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AAR Smartbrief June 23rd 2014

June 23, 2014



AAR SmartBrief


news coverage of the railroad industry



Industry Update

AAR joins IANA in creating education sessions for expo
The Association of American Railroads and the Intermodal Association of North America are partnering to create training sessions for the Intermodal EXPO 2014 in September. "AAR is pleased to be a part of the 2014 Intermodal EXPO," said AAR President and CEO Edward Hamberger. "The future of intermodal rail is enormous, both in traditional transcontinental markets and in short- and middle-distance lanes." ProgressiveRailroading.com (6/20)

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Loss of caboose highlights march of technology on the rails

Red Caboose


Modern trains are "technological marvels" that long ago automated safety and braking tasks once performed manually by the caboose, according to this piece. The caboose became obsolete when the Flashing Rear-End Device came into being in the 1980s. "[W]ith trackside defect detectors ... there is no longer a need for train crews to ride the end of the train to monitor the train's vitals," said Robin Chapman, a Norfolk Southern spokesman. The Roanoke Times (Va.) (6/22)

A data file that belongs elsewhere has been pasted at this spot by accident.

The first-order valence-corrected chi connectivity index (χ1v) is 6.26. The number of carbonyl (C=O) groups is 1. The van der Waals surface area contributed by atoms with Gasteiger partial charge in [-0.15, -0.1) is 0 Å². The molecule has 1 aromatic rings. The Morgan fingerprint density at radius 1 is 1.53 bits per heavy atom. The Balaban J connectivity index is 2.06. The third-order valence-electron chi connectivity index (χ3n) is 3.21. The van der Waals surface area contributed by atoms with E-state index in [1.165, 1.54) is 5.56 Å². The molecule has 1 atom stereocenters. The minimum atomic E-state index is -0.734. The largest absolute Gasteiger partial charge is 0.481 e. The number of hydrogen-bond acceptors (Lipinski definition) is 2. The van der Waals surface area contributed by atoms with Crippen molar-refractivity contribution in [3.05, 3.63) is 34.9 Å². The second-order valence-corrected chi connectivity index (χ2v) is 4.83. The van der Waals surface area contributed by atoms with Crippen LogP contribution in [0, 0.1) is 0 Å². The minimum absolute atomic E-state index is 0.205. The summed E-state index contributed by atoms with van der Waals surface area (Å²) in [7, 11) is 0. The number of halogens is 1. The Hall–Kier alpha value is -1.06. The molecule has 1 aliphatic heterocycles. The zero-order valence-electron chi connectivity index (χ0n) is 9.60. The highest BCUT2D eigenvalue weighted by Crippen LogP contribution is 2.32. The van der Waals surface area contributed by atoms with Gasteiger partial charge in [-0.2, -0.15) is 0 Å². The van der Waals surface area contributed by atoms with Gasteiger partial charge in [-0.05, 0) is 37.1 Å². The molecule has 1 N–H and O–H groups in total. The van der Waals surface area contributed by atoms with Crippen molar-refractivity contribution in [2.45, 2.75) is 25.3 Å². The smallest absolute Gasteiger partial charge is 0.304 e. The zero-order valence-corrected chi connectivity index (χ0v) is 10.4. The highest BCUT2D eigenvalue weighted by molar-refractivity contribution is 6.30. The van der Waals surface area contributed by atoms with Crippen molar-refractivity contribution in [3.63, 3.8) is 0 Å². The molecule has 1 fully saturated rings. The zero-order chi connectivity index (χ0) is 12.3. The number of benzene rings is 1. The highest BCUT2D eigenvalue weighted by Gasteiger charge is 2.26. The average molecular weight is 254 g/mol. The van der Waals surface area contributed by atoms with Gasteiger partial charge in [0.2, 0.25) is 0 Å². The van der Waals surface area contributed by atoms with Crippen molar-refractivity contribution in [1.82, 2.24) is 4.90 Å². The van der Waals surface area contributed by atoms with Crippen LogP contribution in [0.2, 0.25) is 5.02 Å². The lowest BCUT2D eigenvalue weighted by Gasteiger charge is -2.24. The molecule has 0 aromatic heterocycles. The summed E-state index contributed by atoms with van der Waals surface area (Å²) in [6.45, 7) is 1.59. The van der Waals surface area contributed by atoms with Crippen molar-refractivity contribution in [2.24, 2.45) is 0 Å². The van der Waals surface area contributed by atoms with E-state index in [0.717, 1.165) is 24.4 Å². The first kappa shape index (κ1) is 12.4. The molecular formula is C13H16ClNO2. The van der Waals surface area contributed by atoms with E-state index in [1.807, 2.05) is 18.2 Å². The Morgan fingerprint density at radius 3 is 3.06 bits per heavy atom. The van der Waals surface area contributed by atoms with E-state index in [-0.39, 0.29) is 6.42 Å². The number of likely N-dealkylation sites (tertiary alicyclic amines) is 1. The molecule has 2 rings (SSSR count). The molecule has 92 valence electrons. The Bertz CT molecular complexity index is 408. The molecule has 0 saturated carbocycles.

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Infrastructure & Economic Spotlight

Fed downwardly revises a forecast yet again
The U.S. Federal Reserve's latest downward revision in its yearly U.S. economic growth forecast is nothing new, Pedro Nicolaci da Costa writes. The Wall Street Journal (tiered subscription model)/Real Time Economics blog (6/20)

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CN, UP, NS work with Ford to transport new, tall van

Ford transit van

(Matt Cardy/ Getty Images)

Canadian National, Union Pacific and Norfolk Southern worked with Ford to modify 350-plus rail cars to accommodate a new Ford Transit van that is 110.1 inches tall. The new cars have raised top decks that allow up to seven Transit vans to fit on lower decks. Detroit Free Press (6/23)

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Energy & Environmental Watch

New GE Evolution offer low emissions, long lifespan
General Electric's latest generation locomotive will have a minimum lifespan of 20 years and produce 70% fewer emissions than current models, according to this article. The locomotive has "250 sensors that pull in 150,000 data points per minute," which turns it into a "rolling power plant," according to Richard Simpson, a GE vice president. GE's Texas facilities will sell its newest Evolution models to BNSF and Union Pacific this year. CNET (6/21)

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Safety & Security

CSX police monitor the rails

Police Patch


Thomas McDaniel dreamed of working in law enforcement since he was a child. Now that dream is being fulfilled in his role as a CSX Po­lice De­part­ment special agent. "There's a little under 200 of us, but that's spread out through 23 different states and 21,000 miles of track," McDaniel said. The Augusta Chronicle (Ga.) (6/22)

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